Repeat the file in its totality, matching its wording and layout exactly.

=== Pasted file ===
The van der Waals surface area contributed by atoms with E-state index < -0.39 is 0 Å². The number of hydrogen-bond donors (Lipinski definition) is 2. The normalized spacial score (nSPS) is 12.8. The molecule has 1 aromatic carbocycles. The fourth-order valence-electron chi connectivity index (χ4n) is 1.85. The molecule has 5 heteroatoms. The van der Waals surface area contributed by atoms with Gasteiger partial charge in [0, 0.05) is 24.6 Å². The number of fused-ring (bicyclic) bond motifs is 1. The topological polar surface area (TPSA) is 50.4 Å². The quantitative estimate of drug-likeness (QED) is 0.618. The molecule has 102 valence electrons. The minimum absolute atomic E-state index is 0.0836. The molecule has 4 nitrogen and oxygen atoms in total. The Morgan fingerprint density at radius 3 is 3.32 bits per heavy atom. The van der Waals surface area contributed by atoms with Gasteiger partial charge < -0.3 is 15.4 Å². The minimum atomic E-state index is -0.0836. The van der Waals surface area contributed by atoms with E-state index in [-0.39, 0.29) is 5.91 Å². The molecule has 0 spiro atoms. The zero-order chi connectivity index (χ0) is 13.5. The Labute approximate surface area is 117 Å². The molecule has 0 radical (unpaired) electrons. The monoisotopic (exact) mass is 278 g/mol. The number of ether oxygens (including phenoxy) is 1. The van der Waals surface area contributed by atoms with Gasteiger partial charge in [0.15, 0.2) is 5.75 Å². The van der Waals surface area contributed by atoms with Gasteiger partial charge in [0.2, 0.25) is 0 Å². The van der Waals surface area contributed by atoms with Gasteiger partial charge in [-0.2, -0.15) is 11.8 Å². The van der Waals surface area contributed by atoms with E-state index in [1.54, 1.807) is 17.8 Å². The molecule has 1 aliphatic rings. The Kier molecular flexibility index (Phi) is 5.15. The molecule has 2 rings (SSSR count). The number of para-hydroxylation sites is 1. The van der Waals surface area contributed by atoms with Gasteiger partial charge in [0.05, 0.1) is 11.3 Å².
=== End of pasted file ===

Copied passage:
The van der Waals surface area contributed by atoms with E-state index < -0.39 is 0 Å². The number of hydrogen-bond donors (Lipinski definition) is 2. The normalized spacial score (nSPS) is 12.8. The molecule has 1 aromatic carbocycles. The fourth-order valence-electron chi connectivity index (χ4n) is 1.85. The molecule has 5 heteroatoms. The van der Waals surface area contributed by atoms with Gasteiger partial charge in [0, 0.05) is 24.6 Å². The number of fused-ring (bicyclic) bond motifs is 1. The topological polar surface area (TPSA) is 50.4 Å². The quantitative estimate of drug-likeness (QED) is 0.618. The molecule has 102 valence electrons. The minimum absolute atomic E-state index is 0.0836. The molecule has 4 nitrogen and oxygen atoms in total. The Morgan fingerprint density at radius 3 is 3.32 bits per heavy atom. The van der Waals surface area contributed by atoms with Gasteiger partial charge < -0.3 is 15.4 Å². The minimum atomic E-state index is -0.0836. The van der Waals surface area contributed by atoms with E-state index in [-0.39, 0.29) is 5.91 Å². The molecule has 0 spiro atoms. The zero-order chi connectivity index (χ0) is 13.5. The Labute approximate surface area is 117 Å². The molecule has 0 radical (unpaired) electrons. The monoisotopic (exact) mass is 278 g/mol. The number of ether oxygens (including phenoxy) is 1. The van der Waals surface area contributed by atoms with Gasteiger partial charge in [0.15, 0.2) is 5.75 Å². The van der Waals surface area contributed by atoms with Gasteiger partial charge in [0.2, 0.25) is 0 Å². The van der Waals surface area contributed by atoms with Gasteiger partial charge in [-0.2, -0.15) is 11.8 Å². The van der Waals surface area contributed by atoms with E-state index in [1.54, 1.807) is 17.8 Å². The molecule has 1 aliphatic rings. The Kier molecular flexibility index (Phi) is 5.15. The molecule has 2 rings (SSSR count). The number of para-hydroxylation sites is 1. The van der Waals surface area contributed by atoms with Gasteiger partial charge in [0.05, 0.1) is 11.3 Å².